By Eric Dutram
The weak economy in the second half of 2011 wasn’t exactly welcomed news for those in the copper industry. Prices for the red metal slumped from just under $4.5/lb. in late July to just over $3.0/lb. in early Autumn. Yet, thanks to some encouraging data on the housing front, as well as hopes for a soft landing in China—or more construction related stimulus in the nation—copper prices have come storming back in recent months, pushing prices back up close to the key $4/lb. level to start the year.
While obviously this has been good news for those who are holding onto copper ETNs such as JJC—prices of this note have gained close to 21% in the past three months—copper mining equities have also been huge beneficiaries as well. Most securities in this space have seen double digit gains as well, spurred by the prospect of higher profit margins and increased demand for copper if the economy continues to rebound. Thanks to this, a closer look at some of the copper mining ETFs could be an intriguing investment for those seeking to gain exposure to the sector but do not have a strong opinion on any particular stock in the industry (read Time To Consider The Silver Miners ETF).
For these investors, there are currently two options available; the First Trust ISE Global Copper Index Fund (CU) and the Global X Copper Miners ETF (COPX). Both of these funds could represent a cost effective way to gain diversified exposure to the broad sector while limiting the holdings in firms that do a great deal of business in the other corners of the mining world (also read Is HAP The Best Commodity Producer ETF?). However, while they may appear to be similar at first glance, the funds actually have some key differences that investors should be aware of before making their decision. Below, we highlight COPX and CU in greater detail and discuss some of the key similarities and distinctions between the two.
ISE Global Copper Index Fund (CU)
CU tracks the ISE Global Copper Index, which is designed to give investors access to firms that are active in the copper mining industry be it in refining, exploration, or mining. Interestingly, the fund doesn’t use a pure market cap weighted system to assign values to component securities. Instead, the product uses a modified linear weighted methodology adjusted by revenue exposure to copper production, where component securities are grouped into linearly weighted quartiles and then equally weighted within each quartile. The resulting distribution allows smaller, more copper focused companies to be adequately represented in the index. This also produces a fund that charges 70 basis points a year in fees and one that has 26 stocks in its basket.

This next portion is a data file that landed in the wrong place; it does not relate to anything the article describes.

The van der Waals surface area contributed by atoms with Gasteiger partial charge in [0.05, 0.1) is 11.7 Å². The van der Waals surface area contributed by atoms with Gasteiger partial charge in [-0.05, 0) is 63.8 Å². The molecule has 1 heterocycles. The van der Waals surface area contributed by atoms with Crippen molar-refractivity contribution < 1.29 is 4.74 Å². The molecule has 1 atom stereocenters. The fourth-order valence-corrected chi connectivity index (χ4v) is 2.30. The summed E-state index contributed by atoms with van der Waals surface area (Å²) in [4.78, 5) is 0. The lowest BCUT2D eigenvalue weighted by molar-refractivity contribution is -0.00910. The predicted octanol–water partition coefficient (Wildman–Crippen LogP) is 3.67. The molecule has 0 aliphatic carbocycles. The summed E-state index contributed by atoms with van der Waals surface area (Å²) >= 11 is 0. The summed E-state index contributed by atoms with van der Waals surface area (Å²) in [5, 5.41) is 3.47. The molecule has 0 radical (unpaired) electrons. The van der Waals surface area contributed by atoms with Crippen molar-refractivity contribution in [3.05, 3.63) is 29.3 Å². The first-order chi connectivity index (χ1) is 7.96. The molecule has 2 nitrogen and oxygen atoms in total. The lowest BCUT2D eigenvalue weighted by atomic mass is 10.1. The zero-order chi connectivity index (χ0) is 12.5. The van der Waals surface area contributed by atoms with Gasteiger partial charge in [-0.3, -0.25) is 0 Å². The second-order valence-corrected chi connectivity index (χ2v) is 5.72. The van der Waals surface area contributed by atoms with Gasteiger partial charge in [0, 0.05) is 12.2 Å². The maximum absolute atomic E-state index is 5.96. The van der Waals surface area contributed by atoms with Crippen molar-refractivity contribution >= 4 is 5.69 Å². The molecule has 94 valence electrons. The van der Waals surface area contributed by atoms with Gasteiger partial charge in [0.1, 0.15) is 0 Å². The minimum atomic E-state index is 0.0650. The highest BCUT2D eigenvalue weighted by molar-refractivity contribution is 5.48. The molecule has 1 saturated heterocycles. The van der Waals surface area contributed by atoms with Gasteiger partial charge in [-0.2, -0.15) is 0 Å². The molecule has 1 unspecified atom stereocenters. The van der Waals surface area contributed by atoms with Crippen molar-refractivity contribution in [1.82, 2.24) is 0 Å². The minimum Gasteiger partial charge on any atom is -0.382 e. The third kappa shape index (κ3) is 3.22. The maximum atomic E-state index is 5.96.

In terms of holdings, only three countries make up more than 11% of assets with Canada (42.8%) the UK (20.8%) combining to make up more than three-fifths of assets and American firms taking up another tenth. For individual securities, First Quantum Minerals [TSE:FM] takes the top spot, but it closely trailed by Rio Tinto (RIO) and Southern Copper (SCCO). Investors should also note that every security in the top ten receives at least 4.3% of total assets suggesting a pretty good breakdown among securities. Performance figures have been more encouraging as of late as CU has gained 15.4% in the past months alone. This combined with the product’s solid dividend payout, the low P/E below 9, and the improving sentiment in the industry, could make the fund a star performer later this year.
Global X Copper Miners ETF (COPX)
COPX follows a similar benchmark as its First Trust counterpart, tracking the Solactive Global Copper Miners Index. This benchmark looks to select companies globally that are actively engaged in some aspect of the copper mining industry, be it in mining, refining, or exploration. This gives the fund roughly 32 stocks in total while charging investors 65 basis points a year in fees (see Top Three Precious Metal Mining ETFs).
Top individual holdings contain three Canadian-based firms including; Quadra FNX Mining (QADMF.PK), Lundin Mining (LUNMF.PK), and First Quantum Minerals, all of which make up at least 5.5% of total assets. Given this focus on Canada in the top spots, it shouldn’t come as much of a surprise that Canada makes up nearly half of total assets, while this is followed by a nearly 20% weighting to the UK, and a 10.5% allocation to the USA. In terms of capital appreciation, COPX has outperformed CU over the past one month period gaining about 16.7% in that time. However, the fund has also led CU lower on the downside, suggesting that greater volatility could be inherent in this product from Global X. With that being said, this product also has a P/E below 9 and a dividend above 2.25% so there is some value in the underlying securities in this fund too.
LUNMF: Free stock analysis report
RIO: Free stock analysis report
SCCO: Free stock analysis report